“Elite Open School excels at taking personalized learning to the next level by giving room for students to apply the complex concepts they learn to real life problems by guiding them through attending competitions, organizing discussion clubs, taking up programming and more,” said Bukle Unaldi, a Minerva University alum who is a Social Studies & Personal Skills instructor at Elite. “We always ensure that the academic needs and personal interests of our students are met at an individual level.”
Because MBacc suits his style of learning so well, Yul said he has seen tremendous growth in himself. As someone who is interested in someday working in STEM or a geopolitical-related field, he said the focus on practical skills he can use in the real world is particularly helpful.
“I’ve grown better at communicating with people,” Yul said. “I have learned to become more diplomatic when it comes to debates and discussions.”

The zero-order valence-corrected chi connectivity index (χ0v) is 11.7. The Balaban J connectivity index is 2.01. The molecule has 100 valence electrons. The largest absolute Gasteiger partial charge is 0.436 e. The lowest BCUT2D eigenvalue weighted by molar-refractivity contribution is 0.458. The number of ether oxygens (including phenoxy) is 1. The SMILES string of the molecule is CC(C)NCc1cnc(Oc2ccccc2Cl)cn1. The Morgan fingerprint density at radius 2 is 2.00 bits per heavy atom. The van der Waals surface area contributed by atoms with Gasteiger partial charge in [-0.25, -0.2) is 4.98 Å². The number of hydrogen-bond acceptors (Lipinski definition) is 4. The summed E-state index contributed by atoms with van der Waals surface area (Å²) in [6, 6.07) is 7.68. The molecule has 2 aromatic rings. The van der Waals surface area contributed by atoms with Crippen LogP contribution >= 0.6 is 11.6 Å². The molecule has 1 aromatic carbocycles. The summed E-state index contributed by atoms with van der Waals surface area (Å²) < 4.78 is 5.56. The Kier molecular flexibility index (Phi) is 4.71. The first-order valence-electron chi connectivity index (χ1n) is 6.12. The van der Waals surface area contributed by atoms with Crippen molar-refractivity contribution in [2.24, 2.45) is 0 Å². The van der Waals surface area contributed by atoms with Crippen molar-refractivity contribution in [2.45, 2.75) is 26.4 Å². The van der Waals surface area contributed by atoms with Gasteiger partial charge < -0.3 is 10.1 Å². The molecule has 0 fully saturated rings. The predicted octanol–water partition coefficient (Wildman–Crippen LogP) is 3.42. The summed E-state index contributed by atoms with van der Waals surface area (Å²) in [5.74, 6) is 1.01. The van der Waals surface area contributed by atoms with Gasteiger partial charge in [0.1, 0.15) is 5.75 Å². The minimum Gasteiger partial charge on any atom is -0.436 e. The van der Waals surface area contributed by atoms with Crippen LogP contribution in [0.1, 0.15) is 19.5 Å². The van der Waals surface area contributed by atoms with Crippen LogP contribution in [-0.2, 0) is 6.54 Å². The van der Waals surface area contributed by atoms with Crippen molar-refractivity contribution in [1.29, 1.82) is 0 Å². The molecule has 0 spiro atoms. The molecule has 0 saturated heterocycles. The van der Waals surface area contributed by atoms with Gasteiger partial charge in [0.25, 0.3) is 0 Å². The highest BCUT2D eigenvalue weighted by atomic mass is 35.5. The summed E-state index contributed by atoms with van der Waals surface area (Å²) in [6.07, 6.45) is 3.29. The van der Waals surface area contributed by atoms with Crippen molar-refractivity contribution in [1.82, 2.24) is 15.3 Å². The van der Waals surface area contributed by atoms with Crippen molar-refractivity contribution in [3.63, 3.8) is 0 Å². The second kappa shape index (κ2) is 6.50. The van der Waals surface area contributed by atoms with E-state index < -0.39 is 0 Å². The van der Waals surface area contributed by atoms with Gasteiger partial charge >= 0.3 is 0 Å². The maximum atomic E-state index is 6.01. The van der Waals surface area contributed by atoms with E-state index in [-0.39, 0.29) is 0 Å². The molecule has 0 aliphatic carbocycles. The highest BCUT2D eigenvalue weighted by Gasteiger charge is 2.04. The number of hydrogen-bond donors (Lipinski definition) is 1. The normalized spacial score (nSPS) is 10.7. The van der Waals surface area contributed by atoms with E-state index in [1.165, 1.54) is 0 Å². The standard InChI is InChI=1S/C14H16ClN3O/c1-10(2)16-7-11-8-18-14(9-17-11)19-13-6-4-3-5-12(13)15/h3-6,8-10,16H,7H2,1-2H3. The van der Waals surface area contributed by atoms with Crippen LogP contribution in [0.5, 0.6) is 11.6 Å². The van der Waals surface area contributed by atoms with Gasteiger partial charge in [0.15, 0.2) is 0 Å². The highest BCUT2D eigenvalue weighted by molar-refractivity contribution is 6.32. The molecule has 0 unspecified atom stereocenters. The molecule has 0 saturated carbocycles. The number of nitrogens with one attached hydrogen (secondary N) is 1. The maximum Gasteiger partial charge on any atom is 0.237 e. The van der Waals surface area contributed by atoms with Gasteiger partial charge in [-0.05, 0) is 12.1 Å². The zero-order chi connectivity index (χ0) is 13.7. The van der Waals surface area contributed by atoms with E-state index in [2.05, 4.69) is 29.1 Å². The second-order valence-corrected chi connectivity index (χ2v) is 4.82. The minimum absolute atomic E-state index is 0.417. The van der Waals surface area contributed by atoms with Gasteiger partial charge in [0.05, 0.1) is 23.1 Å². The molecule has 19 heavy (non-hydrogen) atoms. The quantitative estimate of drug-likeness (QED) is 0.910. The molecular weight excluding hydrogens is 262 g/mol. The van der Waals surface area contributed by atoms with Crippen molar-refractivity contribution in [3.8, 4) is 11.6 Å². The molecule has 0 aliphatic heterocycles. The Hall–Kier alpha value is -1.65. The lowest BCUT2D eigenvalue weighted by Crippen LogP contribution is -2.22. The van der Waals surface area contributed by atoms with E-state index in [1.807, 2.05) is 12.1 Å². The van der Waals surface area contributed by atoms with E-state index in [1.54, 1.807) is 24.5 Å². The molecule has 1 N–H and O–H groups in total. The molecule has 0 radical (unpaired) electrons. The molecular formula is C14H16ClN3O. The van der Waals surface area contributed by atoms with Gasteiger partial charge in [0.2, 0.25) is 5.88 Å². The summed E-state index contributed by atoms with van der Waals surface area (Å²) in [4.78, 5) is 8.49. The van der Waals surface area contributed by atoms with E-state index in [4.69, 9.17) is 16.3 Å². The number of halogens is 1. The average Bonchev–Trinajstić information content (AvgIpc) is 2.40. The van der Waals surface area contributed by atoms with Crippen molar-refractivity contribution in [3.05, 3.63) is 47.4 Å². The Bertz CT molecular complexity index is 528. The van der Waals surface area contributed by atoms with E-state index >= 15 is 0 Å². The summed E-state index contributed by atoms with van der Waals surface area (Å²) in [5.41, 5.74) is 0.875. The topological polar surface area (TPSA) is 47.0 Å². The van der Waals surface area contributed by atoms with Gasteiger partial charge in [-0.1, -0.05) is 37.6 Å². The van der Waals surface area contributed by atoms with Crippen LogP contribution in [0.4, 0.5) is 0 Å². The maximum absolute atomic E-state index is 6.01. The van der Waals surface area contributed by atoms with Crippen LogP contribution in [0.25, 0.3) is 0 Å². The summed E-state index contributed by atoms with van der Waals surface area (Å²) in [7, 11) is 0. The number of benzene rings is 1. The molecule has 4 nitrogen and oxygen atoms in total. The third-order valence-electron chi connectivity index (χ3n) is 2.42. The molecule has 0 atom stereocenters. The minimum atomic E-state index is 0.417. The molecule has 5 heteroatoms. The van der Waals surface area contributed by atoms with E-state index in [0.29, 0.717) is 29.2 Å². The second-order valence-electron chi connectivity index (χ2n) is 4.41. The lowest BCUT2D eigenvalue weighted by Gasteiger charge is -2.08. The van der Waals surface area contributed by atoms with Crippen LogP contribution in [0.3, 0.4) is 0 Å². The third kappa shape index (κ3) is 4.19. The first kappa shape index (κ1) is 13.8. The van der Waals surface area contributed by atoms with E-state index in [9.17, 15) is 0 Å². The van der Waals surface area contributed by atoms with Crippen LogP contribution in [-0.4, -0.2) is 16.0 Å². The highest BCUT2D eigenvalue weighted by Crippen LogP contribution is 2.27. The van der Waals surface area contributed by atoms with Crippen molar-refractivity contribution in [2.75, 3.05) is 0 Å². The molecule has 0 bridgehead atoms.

One of his favorite aspects of the MBacc program is its social emotional learning component, also known as the Personal Skills track. This segment of the program teaches students skills such as empathy, self regulation and stress management, topics not often taught in most secondary school programs. Yul said this has helped him communicate better with classmates both inside and outside the classroom and become better at managing his time so that he doesn’t suffer academic burnout or take on too much stress.
Yul said he encourages any high school student looking at programs to consider MBacc because its blend of synchronous and asynchronous learning makes it engaging and more self-directed than traditional programs.
“You can go at your own pace, see what your limits are, and challenge yourself to help you grow more as a student,” he said.